According to a report from McKinsey & Company between school closures and reduced instructional time, the average U.S. child has lost the equivalent of five to nine months of learning during the pandemic. New Mexico students have lost more than most.
With government school systems in SO MANY states failing their students over the past year, legislatures and other elected officials are rushing to offer choices and opportunities to students in their jurisdictions.
You can see a full list from EdChoice here. Jason Bedrick of EdChoice writes, “In total, 14 states have enacted 18 new or expanded educational choice policies so far this year. In addition to the above, we are expecting further new or expanded choice policies in at least six states.” You can see which states are enacting reforms below.
Unfortunately, New Mexico’s union-beholden political leadership has NOT enacted any reforms.
Some of the most exciting reforms are in the following five states which have enacted brand new education choice programs:
- Arkansas (SB 680): New tax-credit scholarship for students from low-income families (up to 200 percent of the federal poverty line) who are switching out of public school or entering kindergarten or first grade.
- Indiana (HEA 1001): New ESA for students with special needs from families earning up to 555 percent of the federal poverty line.
- Kentucky (HB 563): New tax-credit ESA for students from low- and middle-income families (up to about 324 percent of the federal poverty line).
- Missouri (HB 349): New tax-credit ESA for students from low- and middle-income families (up to about 370 percent of the federal poverty line) who are switching out of public school or entering kindergarten or first grade. (Note: this bill passed both legislative chambers but is still pending the governor’s signature.)
- West Virginia (HB 2013): New ESA for all students switching out of public school or entering kindergarten or first grade.
4 Replies to “Other states race ahead on school reform”
Upon the great highways men may go
About life’s business to and fro
But I the egg shelled pinnance sleep
On crystal waters ankle deep.
Above is a color-coded map without any indication of what the colors mean. This is one of the things that really irritates me when an organization presents a chart. And the Wall Street Journal is just as guilty of meaningless charts as any other organization, so the Rio Grande Foundation is hardly alone here. But the RGF could try to do better. If a chart doesn’t have a explanation of what it is showing, please don’t include it in your article. Does this chart support the claims in the accompanying article? Who knows?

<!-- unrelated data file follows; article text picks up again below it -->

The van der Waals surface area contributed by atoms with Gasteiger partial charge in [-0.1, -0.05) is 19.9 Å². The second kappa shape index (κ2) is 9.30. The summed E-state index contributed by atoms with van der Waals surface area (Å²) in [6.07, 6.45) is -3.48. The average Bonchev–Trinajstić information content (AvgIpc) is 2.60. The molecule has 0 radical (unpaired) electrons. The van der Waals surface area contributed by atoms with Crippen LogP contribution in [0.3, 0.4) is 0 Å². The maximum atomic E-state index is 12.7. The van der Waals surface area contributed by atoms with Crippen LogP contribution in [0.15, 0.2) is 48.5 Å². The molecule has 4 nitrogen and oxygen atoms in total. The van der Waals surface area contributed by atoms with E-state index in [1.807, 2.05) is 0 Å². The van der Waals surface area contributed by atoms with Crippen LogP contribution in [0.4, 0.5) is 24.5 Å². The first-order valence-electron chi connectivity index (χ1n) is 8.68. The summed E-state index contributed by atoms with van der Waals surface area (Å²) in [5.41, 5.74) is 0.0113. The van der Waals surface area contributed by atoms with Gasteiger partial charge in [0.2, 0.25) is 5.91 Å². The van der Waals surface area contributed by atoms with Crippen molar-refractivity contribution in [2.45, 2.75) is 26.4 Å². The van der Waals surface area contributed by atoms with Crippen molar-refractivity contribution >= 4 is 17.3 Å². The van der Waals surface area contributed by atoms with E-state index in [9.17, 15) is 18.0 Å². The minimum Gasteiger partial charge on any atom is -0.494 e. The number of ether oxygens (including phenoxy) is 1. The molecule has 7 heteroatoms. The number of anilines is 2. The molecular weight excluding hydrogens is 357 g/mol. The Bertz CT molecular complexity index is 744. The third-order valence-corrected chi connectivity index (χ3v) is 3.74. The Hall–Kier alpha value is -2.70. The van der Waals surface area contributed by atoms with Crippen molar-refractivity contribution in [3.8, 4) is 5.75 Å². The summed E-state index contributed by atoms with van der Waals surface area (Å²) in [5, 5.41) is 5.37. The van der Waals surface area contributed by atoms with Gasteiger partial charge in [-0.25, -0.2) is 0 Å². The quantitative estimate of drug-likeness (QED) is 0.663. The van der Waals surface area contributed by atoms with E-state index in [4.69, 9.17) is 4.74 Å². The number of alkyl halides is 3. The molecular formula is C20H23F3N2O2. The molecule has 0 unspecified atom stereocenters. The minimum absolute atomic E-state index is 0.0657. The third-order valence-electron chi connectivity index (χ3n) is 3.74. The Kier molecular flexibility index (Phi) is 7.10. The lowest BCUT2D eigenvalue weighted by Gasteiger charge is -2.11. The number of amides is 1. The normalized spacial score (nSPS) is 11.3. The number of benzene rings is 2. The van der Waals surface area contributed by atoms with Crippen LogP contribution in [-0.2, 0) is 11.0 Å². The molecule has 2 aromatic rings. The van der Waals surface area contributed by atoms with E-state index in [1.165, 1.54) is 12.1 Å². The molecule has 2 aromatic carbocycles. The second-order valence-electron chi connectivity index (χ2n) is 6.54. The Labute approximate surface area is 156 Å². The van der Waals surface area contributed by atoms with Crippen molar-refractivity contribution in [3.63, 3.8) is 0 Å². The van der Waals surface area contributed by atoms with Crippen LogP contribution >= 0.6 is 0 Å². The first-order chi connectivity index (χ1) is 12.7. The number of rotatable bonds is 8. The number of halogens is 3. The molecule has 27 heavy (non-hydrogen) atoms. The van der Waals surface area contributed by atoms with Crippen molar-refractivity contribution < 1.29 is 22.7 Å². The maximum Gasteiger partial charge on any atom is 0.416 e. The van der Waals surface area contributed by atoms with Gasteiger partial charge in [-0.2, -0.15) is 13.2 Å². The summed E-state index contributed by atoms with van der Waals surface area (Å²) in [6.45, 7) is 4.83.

I showed the documentary on High Tech High Charter School “Most Likely to Succeed” (is on Amazon Prime) to a group of concerned citizens in Las Cruces. We are failing our children because we are not embracing 21st-century methods of educating children. I have sent my suggested resource list to Edwyn.
Suggested education resources
“Waiting for Superman” 2010
“Most Likely to Succeed” 2018 there are two by this title. Choose the one narrated by Brian Cesson. It is available on Amazon Prime TV
Sal Khan TedTalk
Ken Robinson TedTalk
TedTalks education series
“The One World School House, Education Reimagined” 2011 Sal Khan
“Out of Our Minds” 2011 and “Creative Schools” 2015 Ken Robinson
“Disrupting Class” 2007 Clayton Christensen
“Reinventing America’s Schools” 2018 David Osborne*
*Before delving into the entirety of this book I suggest reading The Introduction and Chapter 14, so a grasp of the problem and the solution is forefront in your mind and then fill in with the rest later.
Websites to subscribe to:
The Khan Academy https://www.khanacademy.org/
The Christensen Institute https://www.christenseninstitute.org/
The 74 https://www.the74million.org/
K-12 DIVE https://www.k12dive.com
“Will Schools Change Forever” 2020 Christensen Institute*
“Breaking the Mold” 2021 Christensen Institute*
*I have these in PDF if not accessible from The Institute.
Adaptive learning: https://www.ciena.com/insights/articles/adaptive-learning-future-education-collaboration-edtech-networks.html